In logic, using a tree, it is easier to trace back from some node (leaf) to a basis node. And, in trees, the basis can move around. The inverse is much harder; that is, trying to expand any tree forward. Same thing goes for lots of problems, in general. It is harder to find solutions than it is to check them (core of the complexity issues related to CompSci).
Do not believe me about this? Take armchair quarterbacks, as an example (or anyone being critical). In another view, look at the Mayflower group's Silver series; this work has been on-going for a century and is still being updated. Mind you, that is look forward only five generations. We have talked about such an effort for the descendants of Thomas and Margaret (search on 'generations') and have proposed two to three generations. And, one thought was to try to get up to 1900. If you look at Dr. Frank's books, his 1907 issue was mostly of Samuel with a little George thrown in; 1933 was of George's contributions.
Now, compare the coming forward with the ease (relatively) with the look back needed to prove some lineage -- I have done dozens of these and saw one estimate (same contextual framework) claiming 90% success when there is a good database, barring the conditions that we see leading to brick walls, whether these are real or of some attitudinal shortcoming.
Of late, we spent considerable time looking at heritage using a known database which supports applications. In one case, the merging of three lines (snip, paste) resulted in a documented line from an applicant to an ancestor about eight generations back. Usually, these new nodes (where the snip/paste happened) need some additional work. Why? The originals might have used one of the parents whereas the new look goes with the other. So, lessons learned there.
Too, we used WikiTree to do Dr. Frank's lineage back. It is fairly complete (Gardner-11627). Where there are holes, we have things to stuff in once they are confirmed. As well, we have run across several descendants of Benjamin Brown Gardner and Lucy Foster Wilson. There were papers related to this that got mention in the NEHGR 2017.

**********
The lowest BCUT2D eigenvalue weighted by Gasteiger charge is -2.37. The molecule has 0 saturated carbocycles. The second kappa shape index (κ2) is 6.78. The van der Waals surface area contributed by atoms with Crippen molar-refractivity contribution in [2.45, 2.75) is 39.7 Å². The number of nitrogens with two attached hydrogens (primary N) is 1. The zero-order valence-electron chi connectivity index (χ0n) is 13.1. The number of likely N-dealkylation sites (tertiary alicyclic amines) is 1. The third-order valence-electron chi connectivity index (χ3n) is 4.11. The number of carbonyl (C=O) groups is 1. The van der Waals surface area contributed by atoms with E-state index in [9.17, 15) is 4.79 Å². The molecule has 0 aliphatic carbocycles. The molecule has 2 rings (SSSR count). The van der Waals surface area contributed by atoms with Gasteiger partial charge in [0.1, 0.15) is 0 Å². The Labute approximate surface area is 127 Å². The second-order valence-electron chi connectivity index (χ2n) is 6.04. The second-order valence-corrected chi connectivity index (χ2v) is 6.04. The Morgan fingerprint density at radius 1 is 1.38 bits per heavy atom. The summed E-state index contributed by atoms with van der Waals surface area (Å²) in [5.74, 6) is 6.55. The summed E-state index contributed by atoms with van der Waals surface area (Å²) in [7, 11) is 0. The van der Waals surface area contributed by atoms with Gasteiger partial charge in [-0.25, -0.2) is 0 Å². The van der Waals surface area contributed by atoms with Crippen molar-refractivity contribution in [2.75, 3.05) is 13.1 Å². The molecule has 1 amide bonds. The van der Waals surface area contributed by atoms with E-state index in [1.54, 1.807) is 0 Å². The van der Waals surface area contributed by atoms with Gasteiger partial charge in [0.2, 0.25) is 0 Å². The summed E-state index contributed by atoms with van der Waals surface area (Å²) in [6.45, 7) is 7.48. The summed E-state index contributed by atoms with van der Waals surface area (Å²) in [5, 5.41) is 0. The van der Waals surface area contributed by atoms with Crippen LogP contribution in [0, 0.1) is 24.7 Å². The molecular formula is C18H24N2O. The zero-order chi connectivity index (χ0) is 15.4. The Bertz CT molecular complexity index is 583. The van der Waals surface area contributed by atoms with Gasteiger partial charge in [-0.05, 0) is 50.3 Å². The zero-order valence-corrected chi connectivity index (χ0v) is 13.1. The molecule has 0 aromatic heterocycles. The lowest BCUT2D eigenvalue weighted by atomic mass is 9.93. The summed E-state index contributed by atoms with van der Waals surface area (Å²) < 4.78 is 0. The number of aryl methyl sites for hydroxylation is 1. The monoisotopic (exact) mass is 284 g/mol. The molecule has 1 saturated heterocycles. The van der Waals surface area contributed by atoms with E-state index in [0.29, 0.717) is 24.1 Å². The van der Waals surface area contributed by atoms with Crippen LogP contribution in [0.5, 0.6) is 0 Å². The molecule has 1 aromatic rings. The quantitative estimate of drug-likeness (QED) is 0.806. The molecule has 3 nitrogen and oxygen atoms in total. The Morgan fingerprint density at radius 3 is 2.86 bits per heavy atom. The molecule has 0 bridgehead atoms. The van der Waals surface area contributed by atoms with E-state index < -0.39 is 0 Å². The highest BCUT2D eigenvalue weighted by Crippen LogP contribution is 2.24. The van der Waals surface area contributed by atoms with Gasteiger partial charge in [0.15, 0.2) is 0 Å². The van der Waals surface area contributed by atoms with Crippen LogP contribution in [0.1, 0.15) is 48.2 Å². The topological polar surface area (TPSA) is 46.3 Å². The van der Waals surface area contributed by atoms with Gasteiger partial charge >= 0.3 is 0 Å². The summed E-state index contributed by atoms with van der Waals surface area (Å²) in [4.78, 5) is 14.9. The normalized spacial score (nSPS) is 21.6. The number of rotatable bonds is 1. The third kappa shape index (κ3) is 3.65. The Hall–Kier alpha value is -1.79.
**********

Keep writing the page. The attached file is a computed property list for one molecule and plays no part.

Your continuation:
In one case, we have corresponded with a great-grandson of Dr. Frank. A post on Dr. Frank last Veterans' Day showed stones of another great-grandson. These were descendants of both wives of Dr. Frank. Then, part of the WikiTree work that we have adopted was done by another descendant of BBG. Starting with Jeffry's node on Abel, son of Samuel and grandson of Thomas who was buried near him in Gardner's plot, one gets to BBG. There, one finds two sons, for now: the father of Dr. Frank (Stephen Wilson Gardner) and his brother (Walter B Gardner). Ann's great-grandfather, Joseph D. Gardner, was their brother (see image).
From this generation, we can build family records and match up across the tree. For instance, we saw a descendant of Benjamin Brown's brother last year when a photo of him was published in a FaceBook group dealing with old photos: Thomas Needham Gardner. Thomas was a great-uncle of Dr. Frank and Ann's grandfather.
We started a series looking at people of a particular name. In one case, we used Elizabeth. We expect that a consistent approach like this will allow us to document a whole lot of the tree. We want to hear about the work of others, too.
Remarks: Modified: 07/28/2020
07/28/2020 -- Have done several posts related to generations: 5th generation, 6th generation, 7th generation, 1900 back, American 100s, First five, and About generations.